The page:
CYRIL Ramaphosa has publicly kicked off his stint as African National Congress (ANC) deputy president with apparent confidence, and with indications that he will try in the next few days to put to rest questions over conflict between his business ties and his role as second-in-command of the governing party.
This week will see some of Mr Ramaphosa’s first official public appearances since his election, in the run-up to the party’s annual January 8 address in commemoration of its founding, to be delivered by President Jacob Zuma in Durban on Saturday.
On Tuesday night, Mr Ramaphosa spoke to CNN’s Christiane Amanpour and was scheduled on Wednesday to address a number of KwaZulu-Natal communities and interest groups as part of the ANC’s 101st anniversary celebrations.
He was elected to his leadership position in the ANC at the party’s Mangaung conference in December, after years out of the political spotlight, a period during which he forged a multibillion-rand business empire with interests in several sectors of the economy.
It is not yet clear what role Mr Ramaphosa will fill within the ANC and government.
On Tuesday night, he told CNN he remained a businessman but "the ANC is a political organisation that welcomes everyone", and his business interests were well known to the party members who elected him.
He said what was important was that he pursued the objectives of the party, and that the decisions he made were informed by party objectives and led by "conscience".
Eyes had turned to Mr Ramaphosa’s wealth and connections to business in the run-up to Mangaung, notably his unsuccessful R18m bid for a buffalo — for which he later apologised — as well as e-mails he had apparently sent to platinum miner Lonmin on the eve of the deaths of 34 workers at the company’s Marikana mine in August. In the e-mails, he described the labour unrest as "dastardly criminal acts" and called for "concomitant action".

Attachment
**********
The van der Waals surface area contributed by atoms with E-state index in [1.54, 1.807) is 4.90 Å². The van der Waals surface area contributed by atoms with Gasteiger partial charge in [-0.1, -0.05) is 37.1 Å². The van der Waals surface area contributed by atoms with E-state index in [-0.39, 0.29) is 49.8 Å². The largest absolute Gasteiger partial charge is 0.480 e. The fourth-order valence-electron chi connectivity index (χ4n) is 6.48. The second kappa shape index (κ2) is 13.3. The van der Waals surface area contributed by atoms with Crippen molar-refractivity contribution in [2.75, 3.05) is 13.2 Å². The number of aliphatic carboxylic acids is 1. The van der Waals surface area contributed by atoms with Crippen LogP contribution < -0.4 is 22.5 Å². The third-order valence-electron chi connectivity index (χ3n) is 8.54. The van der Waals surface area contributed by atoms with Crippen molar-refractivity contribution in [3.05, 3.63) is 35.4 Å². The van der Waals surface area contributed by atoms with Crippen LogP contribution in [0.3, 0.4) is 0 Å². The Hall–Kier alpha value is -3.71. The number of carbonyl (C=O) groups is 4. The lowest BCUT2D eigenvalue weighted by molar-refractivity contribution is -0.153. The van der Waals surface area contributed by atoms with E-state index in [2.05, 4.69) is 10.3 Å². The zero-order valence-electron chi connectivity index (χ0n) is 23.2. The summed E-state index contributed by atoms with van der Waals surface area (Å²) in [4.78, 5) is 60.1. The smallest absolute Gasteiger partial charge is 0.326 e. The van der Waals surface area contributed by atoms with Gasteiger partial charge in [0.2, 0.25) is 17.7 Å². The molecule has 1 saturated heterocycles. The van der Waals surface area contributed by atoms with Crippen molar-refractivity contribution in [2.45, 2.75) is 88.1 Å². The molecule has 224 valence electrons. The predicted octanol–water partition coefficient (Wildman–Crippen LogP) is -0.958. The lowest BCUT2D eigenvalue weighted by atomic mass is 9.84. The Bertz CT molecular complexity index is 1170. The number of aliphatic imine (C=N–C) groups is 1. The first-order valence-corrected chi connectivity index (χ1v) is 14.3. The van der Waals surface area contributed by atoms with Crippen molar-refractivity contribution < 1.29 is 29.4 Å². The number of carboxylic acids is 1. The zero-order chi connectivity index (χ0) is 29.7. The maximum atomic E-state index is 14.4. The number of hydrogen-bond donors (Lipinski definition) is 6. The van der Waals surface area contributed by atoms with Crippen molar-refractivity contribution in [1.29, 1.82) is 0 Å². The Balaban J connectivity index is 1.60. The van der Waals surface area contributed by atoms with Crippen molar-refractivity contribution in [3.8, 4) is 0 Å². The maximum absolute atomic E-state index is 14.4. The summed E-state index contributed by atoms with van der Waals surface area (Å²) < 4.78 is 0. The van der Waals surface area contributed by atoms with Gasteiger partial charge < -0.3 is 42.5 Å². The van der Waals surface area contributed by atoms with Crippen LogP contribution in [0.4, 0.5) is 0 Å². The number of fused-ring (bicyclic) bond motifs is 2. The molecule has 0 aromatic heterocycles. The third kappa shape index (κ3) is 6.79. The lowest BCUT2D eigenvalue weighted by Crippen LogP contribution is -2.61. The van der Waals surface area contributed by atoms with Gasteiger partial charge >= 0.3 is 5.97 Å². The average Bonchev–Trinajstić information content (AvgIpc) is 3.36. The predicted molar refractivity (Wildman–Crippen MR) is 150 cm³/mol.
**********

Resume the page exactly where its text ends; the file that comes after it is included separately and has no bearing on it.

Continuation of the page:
Should Mr Ramaphosa fill a role in the government, he would have to abide both by Parliament’s disclosure requirements and the executive code of ethics, and he could soon appear before the Farlam commission of inquiry into the deaths of the Marikana miners. If he does testify, as he has offered to do, he will now do so as the deputy leader of the ANC.
When questioned on the odds of this stance due to his role in the labour unrest that helped bring down apartheid — and his history as a founding member of the National Union of Mineworkers — Mr Ramaphosa said he had been calling for the "saving of lives" after 10 deaths had already been reported due to the Marikana strike.
"A long part of my life was spent serving mineworkers, and there is just no way I could ever have said that mineworkers should be killed. There is just no way. It just defies any logic in me," he said.
Mr Ramaphosa said the living and working conditions of mineworkers not only needed to be improved. "In fact, they need to be revolutionised."
He also spoke on the continued perceptions of a moral decline in the ANC, saying "we need to re-establish the moral compass of our organisation", adding that the party "has bared its own soul, its own breast and has admitted a lot of those things".
This showed an ANC ready to start correcting "quite a lot of those perceptions … and some of them are really perceptions".
"But perceptions, obviously, in life and in politics, can soon be a reality. And we need to address them," he said.